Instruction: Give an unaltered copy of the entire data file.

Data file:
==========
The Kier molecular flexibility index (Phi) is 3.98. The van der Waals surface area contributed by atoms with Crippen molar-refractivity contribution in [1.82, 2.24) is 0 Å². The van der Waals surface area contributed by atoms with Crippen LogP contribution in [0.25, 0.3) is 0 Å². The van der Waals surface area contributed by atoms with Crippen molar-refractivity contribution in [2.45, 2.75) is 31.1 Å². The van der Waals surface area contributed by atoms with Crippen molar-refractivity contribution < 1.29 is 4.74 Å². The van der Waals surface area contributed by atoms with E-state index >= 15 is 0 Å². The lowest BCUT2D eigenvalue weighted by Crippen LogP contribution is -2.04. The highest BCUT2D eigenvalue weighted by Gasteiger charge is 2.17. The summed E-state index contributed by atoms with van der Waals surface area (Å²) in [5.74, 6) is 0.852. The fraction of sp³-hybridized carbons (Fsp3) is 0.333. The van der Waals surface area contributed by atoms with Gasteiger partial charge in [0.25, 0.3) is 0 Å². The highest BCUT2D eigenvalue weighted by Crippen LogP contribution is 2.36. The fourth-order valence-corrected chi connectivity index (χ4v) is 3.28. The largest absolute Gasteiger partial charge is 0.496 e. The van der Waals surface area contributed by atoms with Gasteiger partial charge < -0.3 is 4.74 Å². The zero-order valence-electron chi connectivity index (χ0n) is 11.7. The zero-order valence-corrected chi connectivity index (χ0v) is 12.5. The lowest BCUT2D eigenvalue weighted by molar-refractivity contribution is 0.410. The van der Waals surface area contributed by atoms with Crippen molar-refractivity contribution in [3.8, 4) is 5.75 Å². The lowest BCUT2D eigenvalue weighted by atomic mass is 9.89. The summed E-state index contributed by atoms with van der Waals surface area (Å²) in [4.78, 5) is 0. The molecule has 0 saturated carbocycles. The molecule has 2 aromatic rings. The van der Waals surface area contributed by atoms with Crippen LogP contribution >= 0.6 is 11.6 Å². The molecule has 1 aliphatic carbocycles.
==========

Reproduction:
The Kier molecular flexibility index (Phi) is 3.98. The van der Waals surface area contributed by atoms with Crippen molar-refractivity contribution in [1.82, 2.24) is 0 Å². The van der Waals surface area contributed by atoms with Crippen LogP contribution in [0.25, 0.3) is 0 Å². The van der Waals surface area contributed by atoms with Crippen molar-refractivity contribution in [2.45, 2.75) is 31.1 Å². The van der Waals surface area contributed by atoms with Crippen molar-refractivity contribution < 1.29 is 4.74 Å². The van der Waals surface area contributed by atoms with E-state index >= 15 is 0 Å². The lowest BCUT2D eigenvalue weighted by Crippen LogP contribution is -2.04. The highest BCUT2D eigenvalue weighted by Gasteiger charge is 2.17. The summed E-state index contributed by atoms with van der Waals surface area (Å²) in [5.74, 6) is 0.852. The fraction of sp³-hybridized carbons (Fsp3) is 0.333. The van der Waals surface area contributed by atoms with Gasteiger partial charge in [0.25, 0.3) is 0 Å². The highest BCUT2D eigenvalue weighted by Crippen LogP contribution is 2.36. The fourth-order valence-corrected chi connectivity index (χ4v) is 3.28. The largest absolute Gasteiger partial charge is 0.496 e. The van der Waals surface area contributed by atoms with Gasteiger partial charge < -0.3 is 4.74 Å². The zero-order valence-electron chi connectivity index (χ0n) is 11.7. The zero-order valence-corrected chi connectivity index (χ0v) is 12.5. The lowest BCUT2D eigenvalue weighted by molar-refractivity contribution is 0.410. The van der Waals surface area contributed by atoms with Crippen molar-refractivity contribution in [3.8, 4) is 5.75 Å². The lowest BCUT2D eigenvalue weighted by atomic mass is 9.89. The summed E-state index contributed by atoms with van der Waals surface area (Å²) in [4.78, 5) is 0. The molecule has 0 saturated carbocycles. The molecule has 2 aromatic rings. The van der Waals surface area contributed by atoms with Crippen LogP contribution >= 0.6 is 11.6 Å². The molecule has 1 aliphatic carbocycles.